When I Sink My Teeth into Dracula

Beneath Dracula's ghastly pale skin; beyond the iconic blood lust and delectable gothic horror, lies a far more delicious subtext that ultimately drove a big fat stake through late Victorian ideals as Bram Stoker successfully stalked and skewered that culture's hypocritical heart regarding women.  Men could be sexual scoundrels and yet honored (some things never change), while women who violated just the slightest sexual more (were merely perceived as being "flirtatious" -- oh the impropriety!) found themselves branded whores and ostracized.

What better way could Stoker have commented on just how much that double standard sucked than with vampires: creatures emblematic of not just the demonic but divine, holy devils heralding the end of a repressive and dying Victorian culture that sucked the life and enjoyment out of almost everything, and yet who paradoxically also symbolized a supercharged eternal equality and its attendant sexual liberty for women that made them as powerful as men in deciding their own destinies?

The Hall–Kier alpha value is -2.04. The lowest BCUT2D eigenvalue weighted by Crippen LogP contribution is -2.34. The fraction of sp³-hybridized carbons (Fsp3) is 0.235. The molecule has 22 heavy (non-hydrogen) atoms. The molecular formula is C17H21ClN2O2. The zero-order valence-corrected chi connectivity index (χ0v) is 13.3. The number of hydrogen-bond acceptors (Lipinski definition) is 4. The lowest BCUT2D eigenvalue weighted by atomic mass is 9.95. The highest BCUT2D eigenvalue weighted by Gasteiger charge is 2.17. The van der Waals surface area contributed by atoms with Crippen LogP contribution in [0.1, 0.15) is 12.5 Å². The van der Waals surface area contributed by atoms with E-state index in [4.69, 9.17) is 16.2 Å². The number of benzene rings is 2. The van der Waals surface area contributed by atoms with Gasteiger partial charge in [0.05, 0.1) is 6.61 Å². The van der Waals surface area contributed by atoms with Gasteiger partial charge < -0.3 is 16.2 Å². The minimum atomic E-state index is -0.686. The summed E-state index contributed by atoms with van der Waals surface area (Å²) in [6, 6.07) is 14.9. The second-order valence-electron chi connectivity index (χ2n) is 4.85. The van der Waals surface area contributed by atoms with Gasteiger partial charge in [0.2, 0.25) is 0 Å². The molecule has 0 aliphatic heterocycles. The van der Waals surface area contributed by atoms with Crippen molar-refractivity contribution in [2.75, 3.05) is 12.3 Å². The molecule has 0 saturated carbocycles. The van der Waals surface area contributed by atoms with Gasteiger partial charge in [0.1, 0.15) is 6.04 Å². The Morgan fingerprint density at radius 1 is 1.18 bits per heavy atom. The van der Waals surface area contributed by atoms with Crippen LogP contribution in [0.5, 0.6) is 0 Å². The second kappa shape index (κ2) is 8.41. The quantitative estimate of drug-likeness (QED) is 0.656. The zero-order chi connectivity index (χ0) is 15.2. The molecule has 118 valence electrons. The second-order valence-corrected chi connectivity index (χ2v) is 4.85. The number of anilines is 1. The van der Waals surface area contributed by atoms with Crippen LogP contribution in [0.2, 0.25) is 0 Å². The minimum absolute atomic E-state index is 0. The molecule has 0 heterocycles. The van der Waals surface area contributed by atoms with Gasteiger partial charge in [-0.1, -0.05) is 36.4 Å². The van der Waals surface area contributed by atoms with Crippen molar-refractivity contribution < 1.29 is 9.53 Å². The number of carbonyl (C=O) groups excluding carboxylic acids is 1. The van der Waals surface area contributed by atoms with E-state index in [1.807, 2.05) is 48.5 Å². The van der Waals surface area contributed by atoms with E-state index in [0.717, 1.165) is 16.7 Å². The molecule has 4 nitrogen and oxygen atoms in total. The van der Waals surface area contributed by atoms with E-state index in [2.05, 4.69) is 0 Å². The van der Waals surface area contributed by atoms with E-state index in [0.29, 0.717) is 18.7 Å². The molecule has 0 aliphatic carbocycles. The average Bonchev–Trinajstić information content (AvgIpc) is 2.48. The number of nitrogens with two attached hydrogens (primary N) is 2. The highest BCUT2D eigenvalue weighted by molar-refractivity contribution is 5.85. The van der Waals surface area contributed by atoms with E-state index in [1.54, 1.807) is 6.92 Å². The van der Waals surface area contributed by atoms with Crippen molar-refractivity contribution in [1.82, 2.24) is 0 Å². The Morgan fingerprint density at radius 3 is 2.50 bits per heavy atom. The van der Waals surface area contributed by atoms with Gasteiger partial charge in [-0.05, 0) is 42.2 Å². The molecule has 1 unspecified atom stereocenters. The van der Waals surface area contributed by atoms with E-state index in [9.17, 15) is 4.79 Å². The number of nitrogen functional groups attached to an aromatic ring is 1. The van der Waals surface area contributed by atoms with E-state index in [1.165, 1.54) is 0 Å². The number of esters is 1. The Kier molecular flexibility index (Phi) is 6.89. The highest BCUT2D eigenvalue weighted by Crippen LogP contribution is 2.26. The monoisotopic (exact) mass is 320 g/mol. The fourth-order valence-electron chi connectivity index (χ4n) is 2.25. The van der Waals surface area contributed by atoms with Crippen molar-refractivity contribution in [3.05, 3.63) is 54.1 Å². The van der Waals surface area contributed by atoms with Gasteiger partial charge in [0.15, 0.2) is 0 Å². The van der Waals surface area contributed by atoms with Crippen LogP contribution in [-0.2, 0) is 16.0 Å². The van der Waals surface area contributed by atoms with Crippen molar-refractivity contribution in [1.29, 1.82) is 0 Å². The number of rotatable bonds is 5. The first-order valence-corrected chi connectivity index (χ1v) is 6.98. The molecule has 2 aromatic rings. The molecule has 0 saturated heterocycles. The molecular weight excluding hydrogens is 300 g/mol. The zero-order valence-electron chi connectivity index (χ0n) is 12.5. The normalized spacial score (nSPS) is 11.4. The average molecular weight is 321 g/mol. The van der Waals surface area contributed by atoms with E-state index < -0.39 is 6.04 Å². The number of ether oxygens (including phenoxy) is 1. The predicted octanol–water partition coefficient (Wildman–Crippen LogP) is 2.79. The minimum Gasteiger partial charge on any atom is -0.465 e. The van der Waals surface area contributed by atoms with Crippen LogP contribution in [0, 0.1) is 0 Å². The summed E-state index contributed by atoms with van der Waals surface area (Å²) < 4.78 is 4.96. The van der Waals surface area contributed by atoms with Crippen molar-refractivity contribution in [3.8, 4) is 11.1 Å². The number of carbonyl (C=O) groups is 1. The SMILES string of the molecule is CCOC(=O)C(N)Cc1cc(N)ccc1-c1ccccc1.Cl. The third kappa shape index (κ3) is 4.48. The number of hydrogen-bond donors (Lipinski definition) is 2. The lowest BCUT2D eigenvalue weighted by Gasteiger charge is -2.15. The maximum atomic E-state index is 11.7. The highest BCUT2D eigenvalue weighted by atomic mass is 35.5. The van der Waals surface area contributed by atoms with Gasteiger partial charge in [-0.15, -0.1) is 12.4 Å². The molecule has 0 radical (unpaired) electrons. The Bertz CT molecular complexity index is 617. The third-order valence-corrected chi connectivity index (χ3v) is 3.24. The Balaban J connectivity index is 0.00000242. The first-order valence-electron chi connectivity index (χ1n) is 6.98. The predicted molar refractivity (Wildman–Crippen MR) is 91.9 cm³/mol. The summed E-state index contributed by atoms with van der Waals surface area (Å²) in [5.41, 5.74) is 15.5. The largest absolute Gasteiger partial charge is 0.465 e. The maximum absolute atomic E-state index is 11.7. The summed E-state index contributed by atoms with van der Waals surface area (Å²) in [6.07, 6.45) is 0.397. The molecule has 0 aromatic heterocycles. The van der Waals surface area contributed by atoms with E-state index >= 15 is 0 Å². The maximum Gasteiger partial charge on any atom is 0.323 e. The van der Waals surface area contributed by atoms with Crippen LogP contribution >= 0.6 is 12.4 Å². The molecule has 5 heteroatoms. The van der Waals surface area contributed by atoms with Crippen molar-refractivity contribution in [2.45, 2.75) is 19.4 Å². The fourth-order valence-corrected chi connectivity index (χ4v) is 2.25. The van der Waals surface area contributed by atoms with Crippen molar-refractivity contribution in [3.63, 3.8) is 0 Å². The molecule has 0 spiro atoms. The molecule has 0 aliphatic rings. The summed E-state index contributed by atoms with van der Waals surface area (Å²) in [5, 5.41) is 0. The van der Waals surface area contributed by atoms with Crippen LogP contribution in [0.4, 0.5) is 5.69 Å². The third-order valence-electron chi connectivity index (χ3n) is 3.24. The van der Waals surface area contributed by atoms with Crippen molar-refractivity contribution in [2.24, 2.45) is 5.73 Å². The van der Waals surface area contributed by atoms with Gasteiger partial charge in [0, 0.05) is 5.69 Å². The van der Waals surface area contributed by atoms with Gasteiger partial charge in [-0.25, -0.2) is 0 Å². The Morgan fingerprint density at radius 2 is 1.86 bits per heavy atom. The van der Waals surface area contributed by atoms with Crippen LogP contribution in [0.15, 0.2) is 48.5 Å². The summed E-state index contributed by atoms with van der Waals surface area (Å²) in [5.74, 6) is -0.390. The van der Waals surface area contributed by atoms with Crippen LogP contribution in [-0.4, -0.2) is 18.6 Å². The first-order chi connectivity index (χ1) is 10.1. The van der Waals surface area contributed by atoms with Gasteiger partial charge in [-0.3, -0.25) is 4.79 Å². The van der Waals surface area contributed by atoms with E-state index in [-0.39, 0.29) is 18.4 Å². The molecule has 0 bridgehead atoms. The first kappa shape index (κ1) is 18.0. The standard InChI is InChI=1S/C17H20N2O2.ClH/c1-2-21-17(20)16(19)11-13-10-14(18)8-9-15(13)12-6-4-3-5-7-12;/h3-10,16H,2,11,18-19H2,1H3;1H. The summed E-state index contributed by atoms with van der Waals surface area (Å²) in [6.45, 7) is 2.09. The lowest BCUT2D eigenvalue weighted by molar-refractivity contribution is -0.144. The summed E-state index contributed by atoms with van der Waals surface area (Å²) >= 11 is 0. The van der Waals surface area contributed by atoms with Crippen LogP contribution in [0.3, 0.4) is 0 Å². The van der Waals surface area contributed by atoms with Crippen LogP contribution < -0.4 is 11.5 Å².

That's what Dracula means to me when we venture into its deathly and yet life-affirming flesh through the double puncture wounds about its neck  -- liberation and equality -- and why that damnable Twilight tripe whose egregious ethos (I won't call it a "philosophy" a la Stoker's and thus demean that noble term) so peeves me and sucks in ways that have absolutely no redeeming qualities for women or sensuality; but are, in fact, deserving of our deepest disdain even if only for their unwitting portrayal of young women still shackled by outdated and inappropriate Victorian chains, depicted as nevertheless enjoying their dungeon.


  1. Nice. Double standards suck and Dracula sucks in a completely different way than Twilight sucks.



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